A coming-of-age memoir like none else.
"Childhood is thin and narrow like a coffin, and you can't get out of it on your own".
She is considered to be one of the most outstanding members of the Danish literary elite in the twentieth century and her much-influential work includes a variety of several diverse types of literature such as short stories, memoirs, poetry, and novels. Tove Ditlevsen was born in Copenhagen in December 14, 1917 and was raised in the Vesterbro district, a neighborhood stricken by unemployment and misery during the time of Tove's upbringing. From a very early age, the author was conscious of her otherness and struggled to establish meaningful, intimate relationship with her classmates, often finding respite in writing poems and hoping that someday, a human being will read and appreciate them for their worth. Ditlevsen spent her childhood fighting her demons and developing a highly pessimistic worldview that followed her throughout her life and eventually led to her suicide in March 7, 1976. The Danish author fighted the affliction of alcohol and drug abuse for a long time and her addiction issues, combined with a general unbalanced mental state that tormented her from her nonage days, resulted in numerous admissions to hospitals, rehabilitation centers, and psychiatric facilities. It should be noted that her last novel, Vilhelms værelse, was written during her stay at a hospital close to the time of her death. This tale of love and insanity features a protagonist who is said to be inspired by Ditlevsen's ex-husband Victor Andreassen. The author draws a rather unflattering portrait of a despicable man and as a consequence Andreassen reacted forcefully and denied sharing anything in common with the character.
Ditlevsen wrote 29 works in total covering a wide range of literary types and genres. In 1947 her most successful and popular poetry collection, Flickering Lights (Blinkende Lygter), was published and boosted both her reputation and her self-esteem. Her books Childhood, Youth, and Dependency form an autobiographical trilogy which was published as a whole in 2019 under the title The Copenhagen Trilogy. In these memoirs, the author speaks openly about her past, taking as a starting point the age in which she begun to show the first signs of consciousness and stretching to the later stages in her life which were marked by her relentless addictions and major bouts of depression. It is worth mentioning that the Danish title for the third and final installment in the trilogy is Gift, a word that means both "married" and "poison". This wordplay is far from random or insignificant considering that Ditlevsen married four times and each matrimony ended up in bitter disputes and costly separations. In these three books, the Danish writer casts her eyes back in time and provides a brazen account of her early years without even a hint of overly sentimental nostalgia and without exhibiting any inclination to idealize that specific period of her life. In her own words: "Most grownups say that they've had a happy childhood and maybe they really believe it themselves, but I don't think so. I think they've just managed to forget it". Ditlevsen experienced her childhood as an unavoidable, bittersweet disease that one should overcome through any means necessary.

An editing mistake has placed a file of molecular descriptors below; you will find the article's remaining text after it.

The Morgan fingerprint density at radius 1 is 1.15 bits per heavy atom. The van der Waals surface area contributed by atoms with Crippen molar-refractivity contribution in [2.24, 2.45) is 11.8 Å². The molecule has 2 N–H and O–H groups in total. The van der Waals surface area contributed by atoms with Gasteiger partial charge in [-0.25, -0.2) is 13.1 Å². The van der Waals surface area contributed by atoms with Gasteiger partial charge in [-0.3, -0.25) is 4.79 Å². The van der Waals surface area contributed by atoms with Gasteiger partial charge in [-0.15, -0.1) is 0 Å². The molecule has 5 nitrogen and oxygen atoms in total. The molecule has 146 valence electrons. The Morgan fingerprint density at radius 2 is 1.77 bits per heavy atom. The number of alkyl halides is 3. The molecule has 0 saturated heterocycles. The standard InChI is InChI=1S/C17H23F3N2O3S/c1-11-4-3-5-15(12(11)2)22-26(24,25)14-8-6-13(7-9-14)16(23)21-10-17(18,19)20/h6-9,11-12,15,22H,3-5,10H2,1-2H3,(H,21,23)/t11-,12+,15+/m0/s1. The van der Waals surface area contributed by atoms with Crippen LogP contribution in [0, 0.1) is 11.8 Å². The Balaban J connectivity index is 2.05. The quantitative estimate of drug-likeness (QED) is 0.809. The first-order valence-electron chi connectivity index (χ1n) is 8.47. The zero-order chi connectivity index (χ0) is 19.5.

In all her life, Dilevsen was torn between the embracement of a normal style and her longing for a boundless existence, oblivious to any kind of norm. That life stance begun to take shape during the first years of her life and in Childhood, we follow closely that period which begins with little Tove being 4 years old and ends at the age of 14, when she reaches the age of confirmation. During those years little Tove strived to establish contact with her mercurial mother and the relationship between the two has been "close, painful, and shaky". Her father, Ditlev, worked as a stoker and was a fervent socialist, as well as the man who, due to his own proclivity to read and write, initiated Tove in the world of literature by giving her as a present a special edition of the Grimms' Fairy Tales. Despite her father's liberal beliefs in regard to the proper education of children, when Tove expressed her will to become a poet, his reaction was like that: "Don't be a fool! A girl can't be a poet". This rejection further convinced Tove that she had to hide her first writings from the eyes of the people closest to her. Nevertheless, the spark in her soul remained alive and she often thought this: "Someday I'll write down all the words that flow through me. Someday other people will read them in a book and marvel that a girl could be a poet, after all". She found the restrictions imposed by her social environment to be excruciating while also feeling detached from her own body which she perceived more as a tomb for her psyche. She felt like a foreigner in her own world and her simmering wish to live to the moment was constantly denied by a cold, apathetic world.